Inappropriate ICD Therapies
Fourteen patients (23%) received inappropriate ICD shocks during follow-up. These were due to exercise-related sinus tachycardia (n=4), atrial fibrillation with fast AV conduction (n=3), or oversensing (n=7).
In patients with ARVC, ICD therapy is increasingly used, but information on long-term results and complications is limited.7–9 No prospective randomized trials have compared ICD therapy with treatment with antiarrhythmic drugs or catheter ablation in ARVC. The present study represents the largest single-center experience with ICD therapy in ARVC available to date. It comprises a considerable number of 60 well-characterized consecutive high-risk patients with the rare condition of ARVC and provides almost complete long-term follow-up information on recurrent ventricular tachyarrhythmias and complications after ICD implantation, mainly indicated for secondary prevention after resuscitated cardiac arrest or sustained VT. The results highlight the beneficial role of ICD therapy in ARVC with respect to arrhythmic events and survival but also indicate a considerable cumulative incidence of lead-related complications during extended long-term follow-up in this young patient population.
Results of ICD Therapy
The results of the present study confirm and largely extend our previous preliminary reports9 and 2 smaller series on ICD therapy in ARVC.7,8 Link et al7 described 12 patients with ARVC after ICD implantation (4 with epicardial leads) and a follow-up of 22±13 months. One patient died suddenly 1 month after implantation (electrical storm), and 7 patients had appropriate device therapies. Complications included inappropriate ICD shock delivery because of supraventricular arrhythmias or insulation failure of transvenous (n=4) or epicardial (n=1) leads. Tavernier et al8 described 9 patients with ARVC after ICD implantation. After follow-up of 32±24 months, all patients were alive. Complications of ICD therapy were not reported. Appropriate ICD therapies included antitachycardia pacing in 6 patients and cardioversion in 4 patients. Six patients experienced 22 inappropriate ICD interventions.
In our series, the majority of patients with ARVC received appropriate ICD therapies early during follow-up, as indicated by the low event-free survival rates and the relevant estimated survival benefit early and late after ICD implantation. There were no procedure-related deaths.
Concern has been raised about the potential risk of RV perforation, adequate placement, and long-term performance of transvenous leads in the diseased and potentially thinned RV myocardium in ARVC.7,9,16 Perforation of transvenous ICD leads has been reported, with an incidence of 0.6% to 5.2% in large populations,17,18 but was not observed in our patients with ARVC.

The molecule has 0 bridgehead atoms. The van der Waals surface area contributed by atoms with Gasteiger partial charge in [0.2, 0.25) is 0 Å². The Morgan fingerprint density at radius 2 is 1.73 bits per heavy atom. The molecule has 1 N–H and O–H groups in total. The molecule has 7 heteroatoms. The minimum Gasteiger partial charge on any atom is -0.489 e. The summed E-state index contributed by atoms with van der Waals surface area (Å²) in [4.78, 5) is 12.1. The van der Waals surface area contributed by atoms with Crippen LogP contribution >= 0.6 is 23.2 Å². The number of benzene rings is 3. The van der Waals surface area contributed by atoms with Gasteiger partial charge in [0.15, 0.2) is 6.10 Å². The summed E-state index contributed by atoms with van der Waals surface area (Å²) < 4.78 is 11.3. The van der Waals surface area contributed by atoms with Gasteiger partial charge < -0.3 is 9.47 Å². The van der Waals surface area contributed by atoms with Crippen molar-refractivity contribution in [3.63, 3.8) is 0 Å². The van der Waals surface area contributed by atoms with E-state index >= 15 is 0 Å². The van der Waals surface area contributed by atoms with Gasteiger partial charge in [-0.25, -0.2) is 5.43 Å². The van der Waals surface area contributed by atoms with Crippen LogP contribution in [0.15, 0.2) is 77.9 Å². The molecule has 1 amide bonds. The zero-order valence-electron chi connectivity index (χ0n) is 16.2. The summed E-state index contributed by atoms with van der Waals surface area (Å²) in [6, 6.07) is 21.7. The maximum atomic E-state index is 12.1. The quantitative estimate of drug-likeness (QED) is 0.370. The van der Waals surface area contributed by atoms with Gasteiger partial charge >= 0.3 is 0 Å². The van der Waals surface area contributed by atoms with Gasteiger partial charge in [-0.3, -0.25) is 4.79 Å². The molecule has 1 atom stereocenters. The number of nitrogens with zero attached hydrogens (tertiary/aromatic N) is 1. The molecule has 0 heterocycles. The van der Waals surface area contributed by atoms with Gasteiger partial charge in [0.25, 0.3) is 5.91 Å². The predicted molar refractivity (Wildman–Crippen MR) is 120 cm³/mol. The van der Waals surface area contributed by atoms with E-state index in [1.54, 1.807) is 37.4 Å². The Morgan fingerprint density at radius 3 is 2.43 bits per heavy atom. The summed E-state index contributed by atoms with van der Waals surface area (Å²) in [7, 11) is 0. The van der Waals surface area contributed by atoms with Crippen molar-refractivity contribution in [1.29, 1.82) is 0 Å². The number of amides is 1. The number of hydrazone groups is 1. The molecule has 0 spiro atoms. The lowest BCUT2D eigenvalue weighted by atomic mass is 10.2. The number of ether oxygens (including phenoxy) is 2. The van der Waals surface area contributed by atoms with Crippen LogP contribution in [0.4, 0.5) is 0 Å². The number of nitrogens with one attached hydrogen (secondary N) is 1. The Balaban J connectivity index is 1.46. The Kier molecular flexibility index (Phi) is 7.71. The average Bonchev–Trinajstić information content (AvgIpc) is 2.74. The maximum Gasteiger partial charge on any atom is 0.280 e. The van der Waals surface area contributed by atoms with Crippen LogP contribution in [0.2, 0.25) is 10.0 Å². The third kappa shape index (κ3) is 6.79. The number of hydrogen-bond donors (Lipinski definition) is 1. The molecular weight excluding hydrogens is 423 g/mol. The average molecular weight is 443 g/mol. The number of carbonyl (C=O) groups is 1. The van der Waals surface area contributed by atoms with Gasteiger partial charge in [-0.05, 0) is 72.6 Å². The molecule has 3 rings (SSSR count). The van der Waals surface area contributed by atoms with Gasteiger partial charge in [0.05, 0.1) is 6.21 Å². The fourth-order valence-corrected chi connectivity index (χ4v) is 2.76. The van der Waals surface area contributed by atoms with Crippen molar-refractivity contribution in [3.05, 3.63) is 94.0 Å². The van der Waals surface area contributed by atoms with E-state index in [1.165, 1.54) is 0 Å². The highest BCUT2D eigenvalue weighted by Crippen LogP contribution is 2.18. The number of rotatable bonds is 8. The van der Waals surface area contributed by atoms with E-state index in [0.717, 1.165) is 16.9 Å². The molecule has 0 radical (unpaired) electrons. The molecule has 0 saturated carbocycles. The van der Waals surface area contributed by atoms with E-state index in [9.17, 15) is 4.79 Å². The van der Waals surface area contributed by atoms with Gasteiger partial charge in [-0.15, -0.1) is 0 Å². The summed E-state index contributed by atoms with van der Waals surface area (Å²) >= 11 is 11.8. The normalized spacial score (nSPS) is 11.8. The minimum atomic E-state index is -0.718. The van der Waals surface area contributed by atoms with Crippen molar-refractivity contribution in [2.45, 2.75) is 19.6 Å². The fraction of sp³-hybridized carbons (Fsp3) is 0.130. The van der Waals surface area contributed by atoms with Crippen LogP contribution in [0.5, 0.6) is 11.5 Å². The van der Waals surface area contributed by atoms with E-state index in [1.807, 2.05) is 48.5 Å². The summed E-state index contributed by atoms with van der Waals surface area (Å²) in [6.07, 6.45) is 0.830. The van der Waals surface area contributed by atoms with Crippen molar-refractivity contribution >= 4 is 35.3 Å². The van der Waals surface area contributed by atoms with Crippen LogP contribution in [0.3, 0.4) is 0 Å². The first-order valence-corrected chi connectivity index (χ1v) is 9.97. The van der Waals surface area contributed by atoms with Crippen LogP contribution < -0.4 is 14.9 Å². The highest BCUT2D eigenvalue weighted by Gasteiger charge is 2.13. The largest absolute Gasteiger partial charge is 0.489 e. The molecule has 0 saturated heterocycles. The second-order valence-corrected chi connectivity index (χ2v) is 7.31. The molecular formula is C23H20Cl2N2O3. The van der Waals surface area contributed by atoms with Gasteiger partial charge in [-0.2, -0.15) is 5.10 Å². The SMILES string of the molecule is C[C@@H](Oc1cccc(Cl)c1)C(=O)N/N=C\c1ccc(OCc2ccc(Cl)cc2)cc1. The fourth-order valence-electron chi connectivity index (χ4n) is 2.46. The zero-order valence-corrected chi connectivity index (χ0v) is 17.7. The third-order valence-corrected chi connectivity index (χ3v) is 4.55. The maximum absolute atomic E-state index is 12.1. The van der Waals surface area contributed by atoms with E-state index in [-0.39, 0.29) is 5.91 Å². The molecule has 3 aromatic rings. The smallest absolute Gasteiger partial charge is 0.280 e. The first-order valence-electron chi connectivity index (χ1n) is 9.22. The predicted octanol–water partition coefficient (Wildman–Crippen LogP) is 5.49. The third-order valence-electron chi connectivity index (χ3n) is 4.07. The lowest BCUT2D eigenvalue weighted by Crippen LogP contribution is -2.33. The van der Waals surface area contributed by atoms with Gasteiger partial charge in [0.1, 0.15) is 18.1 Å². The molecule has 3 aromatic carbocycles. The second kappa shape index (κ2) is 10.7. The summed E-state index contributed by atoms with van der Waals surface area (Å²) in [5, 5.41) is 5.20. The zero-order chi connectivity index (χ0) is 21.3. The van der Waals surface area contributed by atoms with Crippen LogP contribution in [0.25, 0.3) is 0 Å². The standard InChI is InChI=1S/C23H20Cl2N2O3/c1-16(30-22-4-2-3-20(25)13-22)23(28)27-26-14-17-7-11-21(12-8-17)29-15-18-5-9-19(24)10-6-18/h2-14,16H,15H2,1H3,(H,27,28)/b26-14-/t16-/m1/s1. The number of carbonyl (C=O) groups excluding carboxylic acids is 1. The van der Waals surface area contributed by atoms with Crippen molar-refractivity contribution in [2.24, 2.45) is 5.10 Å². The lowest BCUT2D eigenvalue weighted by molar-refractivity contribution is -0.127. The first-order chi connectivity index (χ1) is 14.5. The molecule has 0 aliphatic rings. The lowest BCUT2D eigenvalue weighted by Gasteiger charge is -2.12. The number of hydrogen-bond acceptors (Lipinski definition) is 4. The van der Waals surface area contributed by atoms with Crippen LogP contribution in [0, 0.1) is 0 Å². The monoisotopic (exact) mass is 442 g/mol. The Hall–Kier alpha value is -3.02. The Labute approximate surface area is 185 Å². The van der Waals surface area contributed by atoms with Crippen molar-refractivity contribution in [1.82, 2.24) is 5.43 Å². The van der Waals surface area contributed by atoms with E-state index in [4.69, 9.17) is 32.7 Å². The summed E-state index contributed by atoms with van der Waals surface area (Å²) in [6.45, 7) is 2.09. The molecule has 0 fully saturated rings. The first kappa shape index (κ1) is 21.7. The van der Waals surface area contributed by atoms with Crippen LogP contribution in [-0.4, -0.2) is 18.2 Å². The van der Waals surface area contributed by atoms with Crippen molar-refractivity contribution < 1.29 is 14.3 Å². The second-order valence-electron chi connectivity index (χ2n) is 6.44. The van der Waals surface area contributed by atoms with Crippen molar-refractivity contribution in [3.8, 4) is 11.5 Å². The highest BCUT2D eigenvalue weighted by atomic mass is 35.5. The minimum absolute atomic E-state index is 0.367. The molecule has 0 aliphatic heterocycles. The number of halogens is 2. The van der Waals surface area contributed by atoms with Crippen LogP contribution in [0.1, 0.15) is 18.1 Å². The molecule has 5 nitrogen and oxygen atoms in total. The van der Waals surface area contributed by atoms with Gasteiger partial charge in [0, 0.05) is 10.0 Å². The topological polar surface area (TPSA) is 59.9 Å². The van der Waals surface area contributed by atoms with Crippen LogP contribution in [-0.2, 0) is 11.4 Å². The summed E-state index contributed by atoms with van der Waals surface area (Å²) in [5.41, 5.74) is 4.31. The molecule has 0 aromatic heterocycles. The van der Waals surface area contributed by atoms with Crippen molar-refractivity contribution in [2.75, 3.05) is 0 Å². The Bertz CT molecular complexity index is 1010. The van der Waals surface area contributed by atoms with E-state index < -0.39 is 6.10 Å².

However, the diseased RV myocardium in ARVC may render adequate RV lead placement more difficult to achieve satisfactory sensing, pacing, and defibrillation results. Therefore, we recommend detailed intraoperative testing and the use of screw-in leads. Although we tested a higher number of RV sites in the present study, a lower final R-wave amplitude sensing was achieved in patients with ARVC compared with patients with other diseases, whereas pacing and defibrillation thresholds were comparable. Link et al7 reported similar findings, thus confirming our present results and previous preliminary reports.9
Undersensing or exit block may also occur during long-term follow-up as a result of progressive fibrofatty replacement of myocardium at the site of RV lead implantation. This problem was not reported in the studies of Link et al7 and Tavernier et al,8 possibly because of shorter follow-up periods. It has occurred, however, in 8 of our patients late after implantation (median, 65 months) and required lead revision or the implantation of an additional pace/sense lead. Therefore, particular attention should be paid to progressive loss of R-wave sensing amplitude during follow-up, which may not only compromise adequate device function but may also indicate disease progression.
An increase in failure rates of transvenous leads has been reported beyond 4 to 5 years after implantation.19–22 Ellenbogen et al21 recently reported a cumulative lead failure probability of 37% after 69 months and discussed lead failure as a significant problem late after ICD implantation. Dorwarth et al22 published similar results with an increase of lead failure from 2% at 4 years to 38% at 8 years of follow-up. The present study in ARVC is in agreement with these reports and also indicates a high rate of lead-related complications (37% at 7 years) during extended long-term follow-up of up to 12 years. The disease-specific problem of progressive undersensing contributes further to the high failure rates of ICD leads in ARVC.